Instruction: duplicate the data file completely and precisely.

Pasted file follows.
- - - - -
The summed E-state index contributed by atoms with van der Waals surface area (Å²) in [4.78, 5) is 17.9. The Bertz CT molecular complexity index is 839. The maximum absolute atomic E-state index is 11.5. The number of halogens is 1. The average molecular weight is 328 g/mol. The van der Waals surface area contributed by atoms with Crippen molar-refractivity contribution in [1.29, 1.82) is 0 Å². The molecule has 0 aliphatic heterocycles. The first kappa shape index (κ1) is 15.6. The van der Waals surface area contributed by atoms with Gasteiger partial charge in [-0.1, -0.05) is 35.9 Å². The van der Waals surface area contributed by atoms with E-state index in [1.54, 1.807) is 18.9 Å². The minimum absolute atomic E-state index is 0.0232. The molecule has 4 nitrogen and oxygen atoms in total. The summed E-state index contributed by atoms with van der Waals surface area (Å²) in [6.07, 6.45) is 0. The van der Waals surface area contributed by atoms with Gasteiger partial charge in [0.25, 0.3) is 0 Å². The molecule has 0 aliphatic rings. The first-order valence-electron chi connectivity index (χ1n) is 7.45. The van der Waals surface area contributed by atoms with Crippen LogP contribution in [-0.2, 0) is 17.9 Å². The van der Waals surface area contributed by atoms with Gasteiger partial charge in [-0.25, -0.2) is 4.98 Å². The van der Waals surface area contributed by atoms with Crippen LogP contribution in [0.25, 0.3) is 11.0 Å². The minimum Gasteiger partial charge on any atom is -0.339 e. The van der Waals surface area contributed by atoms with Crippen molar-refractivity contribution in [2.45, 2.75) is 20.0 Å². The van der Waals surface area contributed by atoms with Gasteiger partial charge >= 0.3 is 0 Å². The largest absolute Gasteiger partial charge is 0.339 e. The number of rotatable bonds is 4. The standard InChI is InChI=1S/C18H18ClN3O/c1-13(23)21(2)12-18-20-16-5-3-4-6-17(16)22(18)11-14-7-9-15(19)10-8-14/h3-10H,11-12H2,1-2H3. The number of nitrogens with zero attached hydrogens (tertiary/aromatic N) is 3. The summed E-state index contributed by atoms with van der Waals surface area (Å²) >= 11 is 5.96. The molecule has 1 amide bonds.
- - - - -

The summed E-state index contributed by atoms with van der Waals surface area (Å²) in [4.78, 5) is 17.9. The Bertz CT molecular complexity index is 839. The maximum absolute atomic E-state index is 11.5. The number of halogens is 1. The average molecular weight is 328 g/mol. The van der Waals surface area contributed by atoms with Crippen molar-refractivity contribution in [1.29, 1.82) is 0 Å². The molecule has 0 aliphatic heterocycles. The first kappa shape index (κ1) is 15.6. The van der Waals surface area contributed by atoms with Gasteiger partial charge in [-0.1, -0.05) is 35.9 Å². The van der Waals surface area contributed by atoms with E-state index in [1.54, 1.807) is 18.9 Å². The minimum absolute atomic E-state index is 0.0232. The molecule has 4 nitrogen and oxygen atoms in total. The summed E-state index contributed by atoms with van der Waals surface area (Å²) in [6.07, 6.45) is 0. The van der Waals surface area contributed by atoms with Gasteiger partial charge in [0.25, 0.3) is 0 Å². The molecule has 0 aliphatic rings. The first-order valence-electron chi connectivity index (χ1n) is 7.45. The van der Waals surface area contributed by atoms with Crippen LogP contribution in [-0.2, 0) is 17.9 Å². The van der Waals surface area contributed by atoms with Gasteiger partial charge in [-0.25, -0.2) is 4.98 Å². The van der Waals surface area contributed by atoms with Crippen LogP contribution in [0.25, 0.3) is 11.0 Å². The minimum Gasteiger partial charge on any atom is -0.339 e. The van der Waals surface area contributed by atoms with Crippen molar-refractivity contribution in [2.45, 2.75) is 20.0 Å². The van der Waals surface area contributed by atoms with Gasteiger partial charge >= 0.3 is 0 Å². The largest absolute Gasteiger partial charge is 0.339 e. The number of rotatable bonds is 4. The standard InChI is InChI=1S/C18H18ClN3O/c1-13(23)21(2)12-18-20-16-5-3-4-6-17(16)22(18)11-14-7-9-15(19)10-8-14/h3-10H,11-12H2,1-2H3. The number of nitrogens with zero attached hydrogens (tertiary/aromatic N) is 3. The summed E-state index contributed by atoms with van der Waals surface area (Å²) >= 11 is 5.96. The molecule has 1 amide bonds.